Review: ‘O.H.M.S.’

Not much to get excited about. Takes off from a fetching theme, but that nothing much eventuates can largely be blamed on a dour and flabby script

Not much to get excited about. Takes off from a fetching theme, but that nothing much eventuates can largely be blamed on a dour and flabby script

Wallace Ford is a lively enough personality in the central role. Narrative poses him as a petty American racketeer who flees to England from a threatened rap for murder. There he turns to the army as a hideout, enlisting as from Canada. With occasional touches of humor, picture relates his doings as a recruit, adding romance to the proceedings by making Ford the third corner in a play for the sergeant-major’s daughter (Anna Lee). His rival, and a good natured one, is his barracks sidekick (John Mills).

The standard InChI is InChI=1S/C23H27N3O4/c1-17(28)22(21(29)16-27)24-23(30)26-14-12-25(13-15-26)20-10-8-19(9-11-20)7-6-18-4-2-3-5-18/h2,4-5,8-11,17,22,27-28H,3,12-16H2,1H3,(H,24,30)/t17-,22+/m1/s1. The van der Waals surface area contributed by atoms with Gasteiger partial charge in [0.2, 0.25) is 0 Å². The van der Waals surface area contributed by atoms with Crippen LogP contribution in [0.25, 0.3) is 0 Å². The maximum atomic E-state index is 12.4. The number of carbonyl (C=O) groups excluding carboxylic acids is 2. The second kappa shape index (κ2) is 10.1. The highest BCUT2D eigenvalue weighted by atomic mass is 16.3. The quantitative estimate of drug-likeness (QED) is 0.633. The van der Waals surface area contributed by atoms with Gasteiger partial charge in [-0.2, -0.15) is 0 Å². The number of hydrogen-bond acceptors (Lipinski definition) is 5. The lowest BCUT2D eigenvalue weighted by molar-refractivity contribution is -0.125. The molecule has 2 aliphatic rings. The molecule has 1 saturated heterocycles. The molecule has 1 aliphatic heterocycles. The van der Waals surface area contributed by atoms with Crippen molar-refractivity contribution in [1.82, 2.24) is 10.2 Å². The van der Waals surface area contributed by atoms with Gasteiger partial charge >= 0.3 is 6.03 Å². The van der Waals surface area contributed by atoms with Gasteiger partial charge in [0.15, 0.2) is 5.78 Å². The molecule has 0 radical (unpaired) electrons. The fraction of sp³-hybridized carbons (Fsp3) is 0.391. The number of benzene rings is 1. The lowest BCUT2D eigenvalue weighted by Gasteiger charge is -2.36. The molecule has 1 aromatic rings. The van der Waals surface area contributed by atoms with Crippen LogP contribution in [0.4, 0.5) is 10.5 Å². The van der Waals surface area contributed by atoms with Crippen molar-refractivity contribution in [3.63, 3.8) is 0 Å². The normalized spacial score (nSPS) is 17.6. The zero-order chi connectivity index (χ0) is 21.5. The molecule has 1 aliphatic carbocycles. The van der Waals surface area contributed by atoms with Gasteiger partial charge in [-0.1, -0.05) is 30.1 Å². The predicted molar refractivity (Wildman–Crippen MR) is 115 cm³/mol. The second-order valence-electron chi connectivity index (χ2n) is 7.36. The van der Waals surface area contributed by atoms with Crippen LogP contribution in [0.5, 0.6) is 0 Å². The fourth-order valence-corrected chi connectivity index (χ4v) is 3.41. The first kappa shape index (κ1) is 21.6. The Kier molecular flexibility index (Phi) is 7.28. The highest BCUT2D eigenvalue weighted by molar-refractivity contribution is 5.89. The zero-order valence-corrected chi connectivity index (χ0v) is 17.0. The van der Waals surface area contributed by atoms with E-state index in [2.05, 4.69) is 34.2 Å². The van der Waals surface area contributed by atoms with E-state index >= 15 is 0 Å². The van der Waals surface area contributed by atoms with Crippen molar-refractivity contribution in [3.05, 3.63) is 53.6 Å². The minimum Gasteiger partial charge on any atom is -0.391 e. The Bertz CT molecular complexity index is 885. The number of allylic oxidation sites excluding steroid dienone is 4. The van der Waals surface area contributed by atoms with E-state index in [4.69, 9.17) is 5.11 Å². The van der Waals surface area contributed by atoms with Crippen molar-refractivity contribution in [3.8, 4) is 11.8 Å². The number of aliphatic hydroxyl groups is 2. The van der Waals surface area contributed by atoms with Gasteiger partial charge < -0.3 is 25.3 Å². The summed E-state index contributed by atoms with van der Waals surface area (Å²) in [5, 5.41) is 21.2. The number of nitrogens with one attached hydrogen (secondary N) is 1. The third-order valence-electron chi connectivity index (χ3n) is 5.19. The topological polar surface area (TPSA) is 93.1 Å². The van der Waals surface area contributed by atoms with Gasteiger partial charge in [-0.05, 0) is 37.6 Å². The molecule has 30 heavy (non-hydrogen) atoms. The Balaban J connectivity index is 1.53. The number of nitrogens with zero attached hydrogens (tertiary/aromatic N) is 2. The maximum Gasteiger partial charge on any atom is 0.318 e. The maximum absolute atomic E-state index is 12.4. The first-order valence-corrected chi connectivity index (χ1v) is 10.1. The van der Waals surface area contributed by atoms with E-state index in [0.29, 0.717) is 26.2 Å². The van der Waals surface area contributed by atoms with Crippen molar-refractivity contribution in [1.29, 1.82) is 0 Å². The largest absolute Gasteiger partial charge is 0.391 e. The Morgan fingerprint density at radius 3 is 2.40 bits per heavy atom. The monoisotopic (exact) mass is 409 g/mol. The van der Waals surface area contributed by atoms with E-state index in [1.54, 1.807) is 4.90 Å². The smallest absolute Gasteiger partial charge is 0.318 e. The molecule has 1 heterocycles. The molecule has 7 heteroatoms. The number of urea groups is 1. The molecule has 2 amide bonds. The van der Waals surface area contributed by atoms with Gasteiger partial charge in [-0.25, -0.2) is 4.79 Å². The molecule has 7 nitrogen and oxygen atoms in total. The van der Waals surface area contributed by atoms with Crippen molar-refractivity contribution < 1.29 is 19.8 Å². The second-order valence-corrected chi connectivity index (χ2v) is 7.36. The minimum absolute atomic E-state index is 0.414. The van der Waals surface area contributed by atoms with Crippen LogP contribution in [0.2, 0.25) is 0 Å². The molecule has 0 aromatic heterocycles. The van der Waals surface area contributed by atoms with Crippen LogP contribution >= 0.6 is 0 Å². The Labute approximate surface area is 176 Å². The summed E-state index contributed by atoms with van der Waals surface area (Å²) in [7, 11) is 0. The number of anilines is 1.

Complications develop when Ford’s former showgirl flame from the States pops up. Ford stows away on a ship and finds himself occupying the same vessel as his regiment bound for China. The girl is also aboard. Picture goes melodramatic for the final reel.

O.H.M.S.

UK

Production

Gaumont-British. Director Raoul Walsh; Producer [uncredited]; Screenplay Lesser Samuels, Ralph Bettinson, Austin Melford, Bryan Wallace; Camera Roy Kellino; Editor Charles Saunders; Music Louis Levy (dir.); Art Director Edward Metzner

Crew

(B&W) Extract of a review from 1937. Running time: 87 MIN.

With

Wallace Ford John Mills Anna Lee Grace Bradley Frank Cellier Peter Croft
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